119 Stanley Avenue (c.1890)
Jones House.
Built for John Jones, a mill worker at the nearby mills, this house is a fine example of the modest local homes occupied by workers and their families. Impressive features include the gabled dormers, decorativeporch, and the Second Empire mansard styled roof (which provided more headroom upstairs but the... More

5. Stanley Avenue at Union

Stanley Avenue at Union (1900)
Minto Bridges.
Named after the Earl of Minto, eighth Governor General of Canada, these ornate bridges were originally part of a ceremonial route from Government House to Parliament. They were built from lightweight steel sections and cast iron by the Dominion Bridge Company for the “Ottawa Improvement Commission” (a... More

6. 92 Stanley Avenue

92 Stanley Avenue (c.1867)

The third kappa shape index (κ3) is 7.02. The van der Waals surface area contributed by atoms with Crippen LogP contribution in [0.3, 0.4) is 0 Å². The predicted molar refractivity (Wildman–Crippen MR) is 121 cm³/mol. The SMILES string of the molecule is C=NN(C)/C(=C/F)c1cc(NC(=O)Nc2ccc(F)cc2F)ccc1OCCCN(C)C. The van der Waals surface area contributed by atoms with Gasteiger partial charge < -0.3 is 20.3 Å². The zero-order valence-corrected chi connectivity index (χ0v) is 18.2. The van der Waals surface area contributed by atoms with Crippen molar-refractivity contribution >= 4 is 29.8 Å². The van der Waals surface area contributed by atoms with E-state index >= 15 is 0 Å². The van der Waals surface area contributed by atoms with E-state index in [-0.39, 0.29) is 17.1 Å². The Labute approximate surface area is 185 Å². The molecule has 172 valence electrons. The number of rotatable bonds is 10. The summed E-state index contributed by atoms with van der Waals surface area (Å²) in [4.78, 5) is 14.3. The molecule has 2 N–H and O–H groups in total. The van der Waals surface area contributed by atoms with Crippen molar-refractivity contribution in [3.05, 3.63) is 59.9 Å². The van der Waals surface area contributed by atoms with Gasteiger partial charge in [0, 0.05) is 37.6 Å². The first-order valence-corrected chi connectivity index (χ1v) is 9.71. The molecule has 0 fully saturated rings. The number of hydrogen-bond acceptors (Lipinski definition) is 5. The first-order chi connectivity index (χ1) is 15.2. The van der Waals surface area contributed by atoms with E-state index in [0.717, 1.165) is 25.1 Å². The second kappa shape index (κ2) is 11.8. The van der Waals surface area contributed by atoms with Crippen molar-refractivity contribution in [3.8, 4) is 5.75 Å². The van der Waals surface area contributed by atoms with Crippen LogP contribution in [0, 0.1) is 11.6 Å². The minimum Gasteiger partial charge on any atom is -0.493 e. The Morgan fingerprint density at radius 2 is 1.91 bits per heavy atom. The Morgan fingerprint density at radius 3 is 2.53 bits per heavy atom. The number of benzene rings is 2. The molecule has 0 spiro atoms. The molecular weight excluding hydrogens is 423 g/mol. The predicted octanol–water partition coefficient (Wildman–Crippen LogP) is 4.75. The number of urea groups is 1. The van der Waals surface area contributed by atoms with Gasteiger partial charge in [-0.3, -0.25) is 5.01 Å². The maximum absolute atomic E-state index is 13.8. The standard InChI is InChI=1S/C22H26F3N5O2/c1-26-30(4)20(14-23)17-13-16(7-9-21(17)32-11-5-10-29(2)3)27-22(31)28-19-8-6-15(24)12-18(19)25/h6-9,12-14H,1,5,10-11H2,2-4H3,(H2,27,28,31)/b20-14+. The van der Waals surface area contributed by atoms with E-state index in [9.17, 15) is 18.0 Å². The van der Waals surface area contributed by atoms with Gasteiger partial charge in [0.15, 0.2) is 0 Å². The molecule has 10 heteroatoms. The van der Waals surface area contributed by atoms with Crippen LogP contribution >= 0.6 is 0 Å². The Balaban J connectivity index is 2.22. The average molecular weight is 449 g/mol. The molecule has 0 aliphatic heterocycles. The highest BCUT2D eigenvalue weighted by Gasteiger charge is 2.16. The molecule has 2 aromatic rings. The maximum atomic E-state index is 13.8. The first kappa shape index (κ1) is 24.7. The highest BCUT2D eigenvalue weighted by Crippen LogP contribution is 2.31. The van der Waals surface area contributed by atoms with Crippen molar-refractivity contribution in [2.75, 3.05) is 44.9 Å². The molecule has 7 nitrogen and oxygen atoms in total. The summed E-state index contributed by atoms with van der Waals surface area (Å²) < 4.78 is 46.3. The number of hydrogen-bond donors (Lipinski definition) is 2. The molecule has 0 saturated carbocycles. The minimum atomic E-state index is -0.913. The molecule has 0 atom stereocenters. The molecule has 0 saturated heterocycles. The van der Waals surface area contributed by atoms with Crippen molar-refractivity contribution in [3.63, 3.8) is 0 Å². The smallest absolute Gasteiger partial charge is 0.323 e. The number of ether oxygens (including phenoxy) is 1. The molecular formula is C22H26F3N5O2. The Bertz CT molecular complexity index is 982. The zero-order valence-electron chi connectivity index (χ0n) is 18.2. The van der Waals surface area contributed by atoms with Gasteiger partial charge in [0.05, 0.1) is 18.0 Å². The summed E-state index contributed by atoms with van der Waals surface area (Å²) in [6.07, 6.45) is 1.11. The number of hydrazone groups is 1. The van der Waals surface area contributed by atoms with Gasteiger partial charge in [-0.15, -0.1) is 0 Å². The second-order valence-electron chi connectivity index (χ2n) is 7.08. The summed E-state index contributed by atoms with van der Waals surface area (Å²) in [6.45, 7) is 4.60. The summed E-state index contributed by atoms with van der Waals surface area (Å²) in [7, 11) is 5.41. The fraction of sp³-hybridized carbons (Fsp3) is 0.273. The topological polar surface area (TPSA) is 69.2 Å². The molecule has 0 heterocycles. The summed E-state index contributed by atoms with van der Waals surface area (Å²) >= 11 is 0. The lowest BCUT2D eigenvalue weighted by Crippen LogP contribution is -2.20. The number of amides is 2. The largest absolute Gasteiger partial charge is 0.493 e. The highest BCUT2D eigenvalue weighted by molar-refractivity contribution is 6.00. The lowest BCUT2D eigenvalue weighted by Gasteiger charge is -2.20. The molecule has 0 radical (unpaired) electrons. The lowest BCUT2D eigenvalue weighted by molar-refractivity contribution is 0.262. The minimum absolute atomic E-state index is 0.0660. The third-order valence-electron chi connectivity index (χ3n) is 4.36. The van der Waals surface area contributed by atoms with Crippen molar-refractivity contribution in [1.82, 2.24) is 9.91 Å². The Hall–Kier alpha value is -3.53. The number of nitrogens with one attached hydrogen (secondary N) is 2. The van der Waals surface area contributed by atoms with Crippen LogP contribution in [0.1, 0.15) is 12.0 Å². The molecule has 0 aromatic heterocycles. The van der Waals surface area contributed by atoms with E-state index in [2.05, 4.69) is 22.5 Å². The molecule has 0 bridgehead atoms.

MacLeod House.
In a fine location, this picturesque 1 ½ storey stone house is another excellent example of the early homes of New Edinburgh. Note its courses of rough masonry and delicate wooden porch. It was built for Dougal Macleod, who came from Scotland’s Isle of Skye and worked in a local mill owned by... More

7. 51 Crichton Street

51 Crichton Street (c.1874)
Tubman House.
The original 1 ½ storey front section of this house was built before 1874, with the veranda being added in the 1880s. A simple, front-gabled frame structure with a steeply pitched roof, it is one of the earliest buildings from the mill village of New Edinburgh. It was owned by the Tubman family... More

8. 25-29 Crichton Street

25-29 Crichton Street (c.1867)
McLatchie House.
This is the only example of an original “board and batten” double residence remaining in New Edinburgh. The 1 ½ storey T-shaped structure with its fancy gables was built by W.R. McLatchie as workers’ housing in the early years of the village. It has survived virtually unaltered and is... More